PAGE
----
Building and transferring knowledge is not enough. We need to involve decision-makers, citizens, schools

How does science enter public decisions? Knowledge Transfer and Exchange (KTE) is a first crucial factor for researchers and public decision-makers. Through public decisions, scientific knowledge is used and has effects on the lives of all of us.

The second decisive factor is all of us, citizens, who have the right (and duty) to take part in the decisions.

If we reduce this need in situations where the interaction between the environment and health is more evident (such as building a dangerous plant or closing a road to traffic to make it a pedestrian area), the voice of citizens weighs heavily in decisions. In all this, science must find adequate space, time and attention, not to be trivialized.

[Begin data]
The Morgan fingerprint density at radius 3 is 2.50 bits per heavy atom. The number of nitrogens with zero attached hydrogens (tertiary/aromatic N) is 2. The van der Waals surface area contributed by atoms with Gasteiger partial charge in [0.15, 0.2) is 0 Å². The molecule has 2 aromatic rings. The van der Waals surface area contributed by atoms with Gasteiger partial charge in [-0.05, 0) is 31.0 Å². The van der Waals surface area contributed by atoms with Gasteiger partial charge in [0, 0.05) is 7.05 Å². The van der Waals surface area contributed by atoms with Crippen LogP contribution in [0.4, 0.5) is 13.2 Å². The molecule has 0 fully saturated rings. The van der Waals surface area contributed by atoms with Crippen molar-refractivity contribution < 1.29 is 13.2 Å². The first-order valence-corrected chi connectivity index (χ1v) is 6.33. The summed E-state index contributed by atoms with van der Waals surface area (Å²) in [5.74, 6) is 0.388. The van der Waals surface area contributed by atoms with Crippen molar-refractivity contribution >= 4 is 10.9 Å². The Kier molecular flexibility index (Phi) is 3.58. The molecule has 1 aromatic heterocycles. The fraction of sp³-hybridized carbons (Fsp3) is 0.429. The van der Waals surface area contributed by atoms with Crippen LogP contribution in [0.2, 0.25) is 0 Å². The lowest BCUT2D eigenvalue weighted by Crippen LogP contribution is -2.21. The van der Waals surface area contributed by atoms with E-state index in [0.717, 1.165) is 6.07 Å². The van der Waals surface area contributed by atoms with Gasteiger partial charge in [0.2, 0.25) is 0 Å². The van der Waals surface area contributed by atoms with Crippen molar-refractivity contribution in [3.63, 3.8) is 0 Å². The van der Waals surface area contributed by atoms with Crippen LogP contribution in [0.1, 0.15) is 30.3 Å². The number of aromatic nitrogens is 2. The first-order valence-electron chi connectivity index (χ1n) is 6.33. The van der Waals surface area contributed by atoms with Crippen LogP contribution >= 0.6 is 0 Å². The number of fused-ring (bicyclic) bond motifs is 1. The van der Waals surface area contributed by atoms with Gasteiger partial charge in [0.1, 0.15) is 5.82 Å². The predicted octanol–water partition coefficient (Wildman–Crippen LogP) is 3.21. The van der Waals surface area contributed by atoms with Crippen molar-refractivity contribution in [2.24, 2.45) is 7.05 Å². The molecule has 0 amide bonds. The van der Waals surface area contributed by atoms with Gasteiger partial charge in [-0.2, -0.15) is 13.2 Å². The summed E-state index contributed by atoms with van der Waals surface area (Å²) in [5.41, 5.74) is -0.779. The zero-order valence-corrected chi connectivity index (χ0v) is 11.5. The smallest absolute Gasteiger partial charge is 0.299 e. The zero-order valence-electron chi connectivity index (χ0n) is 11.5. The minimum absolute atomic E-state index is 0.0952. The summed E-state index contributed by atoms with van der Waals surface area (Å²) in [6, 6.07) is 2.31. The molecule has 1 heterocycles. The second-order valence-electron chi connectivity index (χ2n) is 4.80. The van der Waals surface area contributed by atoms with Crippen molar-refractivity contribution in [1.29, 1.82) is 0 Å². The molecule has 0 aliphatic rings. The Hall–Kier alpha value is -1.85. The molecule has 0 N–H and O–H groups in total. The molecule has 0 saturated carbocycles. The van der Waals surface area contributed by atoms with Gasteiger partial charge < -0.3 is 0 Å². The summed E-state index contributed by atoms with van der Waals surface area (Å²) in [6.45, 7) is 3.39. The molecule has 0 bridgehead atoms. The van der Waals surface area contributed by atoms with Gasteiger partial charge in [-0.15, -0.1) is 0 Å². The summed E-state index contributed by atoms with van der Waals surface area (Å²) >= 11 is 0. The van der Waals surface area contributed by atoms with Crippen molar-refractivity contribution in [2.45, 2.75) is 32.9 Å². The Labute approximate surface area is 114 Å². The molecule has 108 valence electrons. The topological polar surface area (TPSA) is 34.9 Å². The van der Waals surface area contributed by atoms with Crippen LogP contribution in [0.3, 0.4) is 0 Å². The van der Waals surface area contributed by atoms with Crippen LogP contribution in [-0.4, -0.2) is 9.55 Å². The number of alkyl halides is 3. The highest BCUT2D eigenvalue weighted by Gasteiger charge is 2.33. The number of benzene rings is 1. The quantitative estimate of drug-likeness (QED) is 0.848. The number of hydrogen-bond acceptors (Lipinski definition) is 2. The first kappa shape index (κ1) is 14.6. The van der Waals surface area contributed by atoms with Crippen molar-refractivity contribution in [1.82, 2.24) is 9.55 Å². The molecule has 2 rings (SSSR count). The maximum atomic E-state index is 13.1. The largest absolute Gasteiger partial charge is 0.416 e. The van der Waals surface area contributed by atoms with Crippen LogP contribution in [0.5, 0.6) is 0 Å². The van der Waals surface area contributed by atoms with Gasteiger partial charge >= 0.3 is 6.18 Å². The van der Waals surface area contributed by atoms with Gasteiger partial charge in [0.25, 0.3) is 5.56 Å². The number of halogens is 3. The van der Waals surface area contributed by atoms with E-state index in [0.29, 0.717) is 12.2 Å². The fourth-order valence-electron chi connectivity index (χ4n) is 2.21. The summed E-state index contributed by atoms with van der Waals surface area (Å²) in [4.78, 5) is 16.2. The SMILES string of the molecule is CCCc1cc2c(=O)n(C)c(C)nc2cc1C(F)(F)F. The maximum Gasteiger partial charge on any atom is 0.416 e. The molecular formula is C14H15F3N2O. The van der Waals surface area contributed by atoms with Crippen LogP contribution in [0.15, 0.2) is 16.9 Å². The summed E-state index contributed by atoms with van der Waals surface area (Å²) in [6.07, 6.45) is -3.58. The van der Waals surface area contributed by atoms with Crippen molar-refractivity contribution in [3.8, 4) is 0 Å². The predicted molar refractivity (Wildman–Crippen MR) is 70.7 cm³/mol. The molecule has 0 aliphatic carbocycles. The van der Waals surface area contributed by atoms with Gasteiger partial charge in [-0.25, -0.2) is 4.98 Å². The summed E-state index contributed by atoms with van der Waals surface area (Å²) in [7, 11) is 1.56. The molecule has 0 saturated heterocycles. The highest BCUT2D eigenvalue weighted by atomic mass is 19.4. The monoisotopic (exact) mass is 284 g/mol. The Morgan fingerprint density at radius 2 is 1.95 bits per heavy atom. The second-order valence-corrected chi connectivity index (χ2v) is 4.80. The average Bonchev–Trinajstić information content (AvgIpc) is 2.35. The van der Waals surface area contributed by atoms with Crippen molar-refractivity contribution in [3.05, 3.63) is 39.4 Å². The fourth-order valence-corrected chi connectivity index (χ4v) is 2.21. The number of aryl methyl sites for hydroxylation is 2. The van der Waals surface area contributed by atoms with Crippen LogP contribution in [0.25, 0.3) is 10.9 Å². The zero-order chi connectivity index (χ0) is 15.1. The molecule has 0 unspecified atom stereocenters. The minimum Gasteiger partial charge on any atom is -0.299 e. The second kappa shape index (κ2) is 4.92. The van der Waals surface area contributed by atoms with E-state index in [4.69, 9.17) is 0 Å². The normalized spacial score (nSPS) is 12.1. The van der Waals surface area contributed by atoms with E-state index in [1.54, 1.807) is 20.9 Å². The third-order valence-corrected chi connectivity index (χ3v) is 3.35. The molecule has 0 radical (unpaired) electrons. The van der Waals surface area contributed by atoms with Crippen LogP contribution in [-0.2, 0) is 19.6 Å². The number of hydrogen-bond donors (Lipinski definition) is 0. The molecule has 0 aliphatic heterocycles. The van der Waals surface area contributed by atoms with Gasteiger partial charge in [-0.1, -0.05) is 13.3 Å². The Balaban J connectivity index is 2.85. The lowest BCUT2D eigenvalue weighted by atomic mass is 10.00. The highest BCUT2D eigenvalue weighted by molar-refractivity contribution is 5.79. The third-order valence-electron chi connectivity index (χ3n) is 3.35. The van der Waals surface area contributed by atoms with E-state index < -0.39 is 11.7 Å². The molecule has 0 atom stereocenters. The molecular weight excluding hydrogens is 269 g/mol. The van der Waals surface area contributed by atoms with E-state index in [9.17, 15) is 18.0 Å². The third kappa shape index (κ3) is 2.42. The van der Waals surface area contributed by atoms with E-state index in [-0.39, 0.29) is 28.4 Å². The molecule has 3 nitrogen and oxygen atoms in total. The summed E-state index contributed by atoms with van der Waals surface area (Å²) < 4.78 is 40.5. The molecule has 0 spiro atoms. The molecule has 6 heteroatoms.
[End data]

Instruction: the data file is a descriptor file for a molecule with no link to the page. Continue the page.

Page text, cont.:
Interaction between science and public decision-making and participation of non-experts: this was discussed at the Seminar organized by the CNR Clinical Physiology Institute and the Sant’Anna High School on May 27th. It is the first of a series of meetings that will build a network, whose plot must be woven into the dialogue between experts of various disciplines and on good practices to engage constructively public administrations and citizens.

On the process that joins these players GIOCONDA has brought its experience.


Image:  Ignacio Palomo Duarte – flickr

2018-05-11T10:01:58+00:00June 3rd, 2015|

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